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Amir Mir
Tuesday, September 03, 2013
From Print Edition
 
 

 

ISLAMABAD: A previously little-known TTP-linked jehadi group - Ansarul Mujahideen — which largely consists of Uzbek fighters, has claimed responsibility for the September 1 bombing of a military convoy in North Waziristan, which not only killed nine Frontier Corps (FC) soldiers but also diminished the chances of talks between the government and the Taliban.

 

According to Abu Baseer, the Ansarul Mujahideen spokesman, the attack was meant to avenge the August 30 American drone strike in the Mir Ali area of North Waziristan that killed four members of the Turkistan Islamic Party (TIP), which is also known as the East Turkistan Islamic Movement (ETIM).

 

The Mir Ali area is in the sphere of influence of Abu Kasha al Iraqi, an al-Qaeda leader who serves as a key link to the Taliban and supports al-Qaeda’s external operations network. It was the first US strike in the tribal belt of Pakistan in more than a month, killing four fighters of TIP/ETIM that seeks to establish an independent Muslim state of East Turkistan and operates from sanctuaries in North Waziristan. The group, which is largely dominated by the Uighurs, claims that the Chinese are a colonial force in the Muslim majority Xinjiang province [bordering Pakistan] of the Xinjiang Uighur Autonomous Region (XUAR) which many Uighurs prefer to call East Turkistan.

 

According to Abu Baseer, the Ansarul Mujahideen had been set up to react to US drone strikes in the tribal areas of Pakistan and to make life difficult for the United States and its friends. “Our group is very clear about its mission - with each drone attack in the Waziristan region, we will respond with a fidayeen attack in Pakistan”.

 

The September 1 terrorist attack targeting of an FC convoy had taken place in the Boya area of North Waziristan. The paramilitary troops were traveling from the Data Khel area, a known al-Qaeda haven, to Miramshah when their convoy was hit by a remotely-detonated IED.

 

While claiming responsibility for the attack, Abu Baseer further said: “In response to the US drone strikes, we are planning to extend our attacks outside the settled areas as we believe that the Pakistan government is responsible for the drone attacks by facilitating the Americans”.

 

The American drone strikes have killed dozens of most wanted terrorists belonging to al-Qaeda, Tehrik-e-Taliban, Turkistan Islamic Party, Islamic Movement of Uzbekistan, Lashkar-e-Jhangvi, Punjabi Taliban, and other non-aligned Taliban groups such as the Haqqani Network, Mullah Nazir Group, and the Hafiz Gul Bahadar Group.

 

Ansarul Muhajideen, which was formed early this year, has attacked Pakistani troops in North Waziristan in the past also. In January this year, the group claimed credit for a roadside bombing attack on a military convoy in North Waziristan that killed 14 soldiers.

 

Then in July, Ansarul Mujahideen claimed credit for a double suicide attack in Parachinar in the Kurram tribal agency that killed 57 people. The outfit said the attack was carried out to avenge the Shia involvement in the Syrian civil war. A few days later, the Ansar released a video, showing Uzbek women and children getting military training at a camp in North Waziristan.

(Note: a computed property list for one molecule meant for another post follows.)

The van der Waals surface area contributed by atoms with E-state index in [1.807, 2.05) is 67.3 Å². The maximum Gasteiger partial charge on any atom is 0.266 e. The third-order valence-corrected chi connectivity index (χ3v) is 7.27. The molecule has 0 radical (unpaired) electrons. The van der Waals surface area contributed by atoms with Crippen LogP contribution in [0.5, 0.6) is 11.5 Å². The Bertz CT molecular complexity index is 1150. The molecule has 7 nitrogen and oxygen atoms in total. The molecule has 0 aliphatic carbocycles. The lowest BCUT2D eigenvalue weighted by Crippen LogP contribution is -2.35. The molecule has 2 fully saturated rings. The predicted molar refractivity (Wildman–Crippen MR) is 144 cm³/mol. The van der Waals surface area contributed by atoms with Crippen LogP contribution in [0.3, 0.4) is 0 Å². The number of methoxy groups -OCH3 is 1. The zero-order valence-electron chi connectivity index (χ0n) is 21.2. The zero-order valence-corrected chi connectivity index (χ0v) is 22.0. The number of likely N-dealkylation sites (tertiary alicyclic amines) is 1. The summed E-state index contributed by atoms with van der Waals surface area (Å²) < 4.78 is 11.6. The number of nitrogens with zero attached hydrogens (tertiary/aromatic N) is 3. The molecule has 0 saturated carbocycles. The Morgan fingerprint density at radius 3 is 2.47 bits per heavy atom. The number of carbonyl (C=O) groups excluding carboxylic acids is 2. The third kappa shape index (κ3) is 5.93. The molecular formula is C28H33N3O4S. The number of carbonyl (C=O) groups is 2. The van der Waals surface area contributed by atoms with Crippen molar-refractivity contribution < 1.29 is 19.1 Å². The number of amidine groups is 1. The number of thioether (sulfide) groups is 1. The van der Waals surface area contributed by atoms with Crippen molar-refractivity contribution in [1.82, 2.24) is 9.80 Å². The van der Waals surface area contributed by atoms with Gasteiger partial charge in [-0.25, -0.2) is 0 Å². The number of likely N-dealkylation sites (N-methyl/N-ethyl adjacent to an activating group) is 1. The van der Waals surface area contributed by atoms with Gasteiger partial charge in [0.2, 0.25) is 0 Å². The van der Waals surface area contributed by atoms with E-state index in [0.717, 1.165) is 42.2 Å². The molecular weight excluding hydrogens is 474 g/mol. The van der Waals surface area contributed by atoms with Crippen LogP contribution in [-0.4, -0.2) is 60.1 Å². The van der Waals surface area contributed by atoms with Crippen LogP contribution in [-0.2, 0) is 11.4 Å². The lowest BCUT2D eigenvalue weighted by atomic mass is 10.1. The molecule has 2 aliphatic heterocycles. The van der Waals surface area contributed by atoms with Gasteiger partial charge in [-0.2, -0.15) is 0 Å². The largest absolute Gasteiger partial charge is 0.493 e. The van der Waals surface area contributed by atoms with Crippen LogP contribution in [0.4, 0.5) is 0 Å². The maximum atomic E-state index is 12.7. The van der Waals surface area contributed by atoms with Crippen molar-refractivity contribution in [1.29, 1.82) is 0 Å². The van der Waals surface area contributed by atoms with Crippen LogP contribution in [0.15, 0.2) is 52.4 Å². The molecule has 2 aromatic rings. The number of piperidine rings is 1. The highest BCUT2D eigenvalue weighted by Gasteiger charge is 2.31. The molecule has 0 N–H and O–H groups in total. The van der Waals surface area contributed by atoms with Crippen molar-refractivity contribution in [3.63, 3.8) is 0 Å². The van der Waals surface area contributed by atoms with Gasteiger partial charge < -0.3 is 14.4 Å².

In fact, the Pakistani Taliban and the Uzbek militants have long been collaborating with each other to conduct joint terrorist strikes in the tribal areas, ostensibly targeting the security forces. Before the September 1 remote-controlled bomb attack in Mir Ali, which killed nine FC Jawans, the Uzbek Jihadis had claimed credit for the January 13, 2013 remote-controlled bomb attack in North Waziristan, which had killed 17 soldiers of the Pakistan Army. The attack was carried out a couple of days after Hakeemullah Mehsud had offered peace talks to the PPP government. The Taliban withdrew their offer to the newly-installed Sharif government in early June, a day after a US drone killed their deputy chief, commander Waliur Rehman Mehsud.

 

However, despite knowing well that North Waziristan has become a hub of al-Qaeda-linked foreign groups, the Pakistani establishment refuses to take on either Hafiz Gul Bahadar or the al-Qaeda-linked Haqqani Network, because they are considered “good Taliban” for not carrying out terrorist attacks inside Pakistan.

 

As the new government had decided last month to carry out executions of the condemned terrorists, the Tehrik-e-Taliban and the Ansarul Mujahideen had threatened on August 15, 2013 to target two high-profile politicians from the Punjab in case commander Aqeel alias Dr Usman and his associates are hanged in Faisalabad jail on August 23. The Ansarul Mujahideen spokesman Abu Baseer had threatened that they would carry out a new sting operation of suicide attacks if the convicted Jihadis were sent to the gallows.

 

The PML-N government subsequently deferred the scheduled executions of Dr Usman and his associates. However, the September 1 killing of nine FC Jawans has established the contention of the Khaki circles that the Taliban were never sincere in holding peace talks and that they only want to use another peace deal to regroup and strengthen them. The establishment circles do agree with the government contention that attaining peace through talks should be the first priority, but they insist at the same time that there should be no dialogue with the Taliban unless they lay down their arms and accept the supremacy of the state of Pakistan.

 

On the other hand, TTP spokesman Ehsanullah Ehsan has already made it clear that the TTP-govt talks should be preceded by a truce. “A ceasefire could be one of the topics on the talks’ agenda”. The TTP chief Hakeemullah Mehsud, in a video released early this year, had taken the same position by stating: “We are willing to negotiate with the government but would not disarm”.